Détail de la notice
Titre du Document
Self-regulation and recovery: Approaching an understanding of the process of recovery from stress
Auteur(s)
BECKMANN Jürgen ; KELLMANN Michael
Résumé
Stress has been studied extensively in psychology. Only recently, however, has research started to address the question of how individuals manage to recover from stress. Recovery from stress is analyzed as a process of self-regulation. Several individual difference variables which affect the efficiency of self-regulation have been integrated into a structured model of the recovery process. Such variables are action versus state orientation (a tendency to ruminate, e.g., about a past experience) and volitional components, such as self-determination, self-motivation, emotion control, rumination, and self-discipline. Some of these components are assumed to promote recovery from stress, whereas others are assumed to further the perseverance of stress. The model was supported by the empirical findings of three independent studies (Study 1, N=58; Study 2, N=221; Study 3, N=105). Kuhl's Action Control Scale measured action versus state orientation. Volitional components were assessed with Kuhl and Fuhrmann's Volitional Components Questionnaire. The amounts of experienced stress and recovery from stress was assessed with Kellmann and Kallus's Recovery-Stress Questionnaire. As hypothesized in the model, the disposition towards action versus state orientation was a more distant determinant of the recovery from stress and perseverance of stress. The volitional components are more proximal determinants in the recovery process. Action orientation promotes recovery from stress via adequate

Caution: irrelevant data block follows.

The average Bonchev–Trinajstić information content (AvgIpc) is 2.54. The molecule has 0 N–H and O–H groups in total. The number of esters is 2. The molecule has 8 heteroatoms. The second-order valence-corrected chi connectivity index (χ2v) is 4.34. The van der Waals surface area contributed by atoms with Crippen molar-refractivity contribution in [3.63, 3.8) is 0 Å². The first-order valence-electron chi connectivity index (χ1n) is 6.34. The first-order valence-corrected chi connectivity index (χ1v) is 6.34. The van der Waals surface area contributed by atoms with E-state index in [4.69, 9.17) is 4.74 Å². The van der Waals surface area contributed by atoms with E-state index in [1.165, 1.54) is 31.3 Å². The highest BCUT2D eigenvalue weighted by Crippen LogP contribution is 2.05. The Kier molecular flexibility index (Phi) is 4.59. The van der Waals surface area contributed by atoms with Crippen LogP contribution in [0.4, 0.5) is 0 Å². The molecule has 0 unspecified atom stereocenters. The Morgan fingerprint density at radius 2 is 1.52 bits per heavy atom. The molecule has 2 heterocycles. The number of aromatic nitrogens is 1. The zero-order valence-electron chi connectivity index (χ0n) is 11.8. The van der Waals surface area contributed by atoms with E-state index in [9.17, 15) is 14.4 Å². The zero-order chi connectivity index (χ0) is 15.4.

Editeur
Psychological Reports
Identifiant
ISSN : 0033-2941
Source
Psychological reports A. 2004, vol. 95, 2, pp. 1135-1153 [19 pages]
Langue
Anglais
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